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The effect of premedication with ketamine, alone or with diazepam, on anaesthesia with sevoflurane in parrots (Amazona aestiva)

Overview of attention for article published in BMC Veterinary Research, July 2013
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Title
The effect of premedication with ketamine, alone or with diazepam, on anaesthesia with sevoflurane in parrots (Amazona aestiva)
Published in
BMC Veterinary Research, July 2013
DOI 10.1186/1746-6148-9-142
Pubmed ID
Authors

Valéria Veras Paula, Denise Aya Otsuki, José Otávio Costa Auler, Talyta Lins Nunes, Aline Magalhães Ambrósio, Denise Tabacchi Fantoni

Abstract

Premedication is rarely used in avian species. The aim of this study was to evaluate the effect of premedication on the quality of sevoflurane induction and anaesthesia in parrots. We hypothesised that premedication would facilitate handling and decrease the minimum anaesthetic dose (MAD). Thirty-six adult parrots were randomly distributed in three groups: group S (n = 12) was premedicated with NaCl 0.9%; group KS (n = 12) was premedicated with 10 mg.kg-1 ketamine; and group KDS (n = 12) was premedicated with 10 mg.kg-1 ketamine and 0.5 mg.kg-1 diazepam, delivered intramuscularly. After induction using 4.5% sevoflurane introduced through a facemask, the MAD was determined for each animal. The heart rate (HR), respiratory rate (RR), systolic arterial blood pressure (SAP), and cloacal temperature (CT) were recorded before premedication (T0), 15 minutes after premedication (T1), and after MAD determination (T2). Arterial blood gas analyses were performed at T0 and T2. The quality of anaesthesia was evaluated using subjective scales based on animal behaviour and handling during induction, maintenance, and recovery. Statistical analyses were performed using analysis of variance or Kruskal-Wallis tests followed by Tukey's or Dunn's tests.

Twitter Demographics

The data shown below were collected from the profile of 1 tweeter who shared this research output. Click here to find out more about how the information was compiled.

Mendeley readers

The data shown below were compiled from readership statistics for 41 Mendeley readers of this research output. Click here to see the associated Mendeley record.

Geographical breakdown

Country Count As %
Spain 1 2%
Italy 1 2%
Unknown 39 95%

Demographic breakdown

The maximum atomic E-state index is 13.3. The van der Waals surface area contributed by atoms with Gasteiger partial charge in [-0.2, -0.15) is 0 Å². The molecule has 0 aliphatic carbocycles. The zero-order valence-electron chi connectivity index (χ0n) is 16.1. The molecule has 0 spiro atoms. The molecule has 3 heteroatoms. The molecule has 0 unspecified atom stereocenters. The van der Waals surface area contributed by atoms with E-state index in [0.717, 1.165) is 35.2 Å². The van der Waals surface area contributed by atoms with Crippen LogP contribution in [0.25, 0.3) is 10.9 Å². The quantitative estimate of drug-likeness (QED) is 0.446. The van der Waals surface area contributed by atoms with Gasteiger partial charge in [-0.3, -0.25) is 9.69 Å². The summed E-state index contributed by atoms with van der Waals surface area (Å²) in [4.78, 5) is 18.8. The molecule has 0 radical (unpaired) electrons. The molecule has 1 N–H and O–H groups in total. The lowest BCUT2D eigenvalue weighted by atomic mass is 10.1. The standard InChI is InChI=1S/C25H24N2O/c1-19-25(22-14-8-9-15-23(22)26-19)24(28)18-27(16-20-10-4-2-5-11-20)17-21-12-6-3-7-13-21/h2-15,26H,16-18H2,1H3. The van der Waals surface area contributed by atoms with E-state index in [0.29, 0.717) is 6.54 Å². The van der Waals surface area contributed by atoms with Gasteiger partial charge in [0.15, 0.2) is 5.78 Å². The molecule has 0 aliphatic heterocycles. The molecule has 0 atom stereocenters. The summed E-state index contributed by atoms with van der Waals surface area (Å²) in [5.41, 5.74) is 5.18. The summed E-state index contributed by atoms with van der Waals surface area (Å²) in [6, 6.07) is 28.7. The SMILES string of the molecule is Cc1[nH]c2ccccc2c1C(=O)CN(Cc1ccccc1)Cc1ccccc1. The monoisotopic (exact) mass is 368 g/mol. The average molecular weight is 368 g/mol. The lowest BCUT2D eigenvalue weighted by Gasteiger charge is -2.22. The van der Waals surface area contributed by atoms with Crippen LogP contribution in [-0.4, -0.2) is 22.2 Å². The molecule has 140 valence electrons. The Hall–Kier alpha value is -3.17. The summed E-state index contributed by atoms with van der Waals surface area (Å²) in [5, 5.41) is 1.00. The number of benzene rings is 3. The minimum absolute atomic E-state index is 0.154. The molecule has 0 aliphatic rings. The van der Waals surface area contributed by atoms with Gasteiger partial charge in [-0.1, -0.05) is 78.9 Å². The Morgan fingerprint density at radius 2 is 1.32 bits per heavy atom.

Readers by professional status Count As %
Student > Bachelor 7 17%
Researcher 5 12%
Student > Master 4 10%
Student > Doctoral Student 2 5%
Professor > Associate Professor 2 5%
Other 8 20%
Unknown 13 32%
Readers by discipline Count As %
Medicine and Dentistry 9 22%
Veterinary Science and Veterinary Medicine 7 17%
Agricultural and Biological Sciences 5 12%
Computer Science 1 2%
Nursing and Health Professions 1 2%
Other 5 12%
Unknown 13 32%

Attention Score in Context

This research output has an Altmetric Attention Score of 1. This is our high-level measure of the quality and quantity of online attention that it has received. This Attention Score, as well as the ranking and number of research outputs shown below, was calculated when the research output was last mentioned on 17 July 2013.
All research outputs
#2,900,424
of 3,629,728 outputs
Outputs from BMC Veterinary Research
#498
of 609 outputs
Outputs of similar age
#61,305
of 76,664 outputs
Outputs of similar age from BMC Veterinary Research
#33
of 37 outputs
Altmetric has tracked 3,629,728 research outputs across all sources so far. This one is in the 2nd percentile – i.e., 2% of other outputs scored the same or lower than it.
So far Altmetric has tracked 609 research outputs from this source. They receive a mean Attention Score of 2.2. This one is in the 1st percentile – i.e., 1% of its peers scored the same or lower than it.
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We're also able to compare this research output to 37 others from the same source and published within six weeks on either side of this one. This one is in the 1st percentile – i.e., 1% of its contemporaries scored the same or lower than it.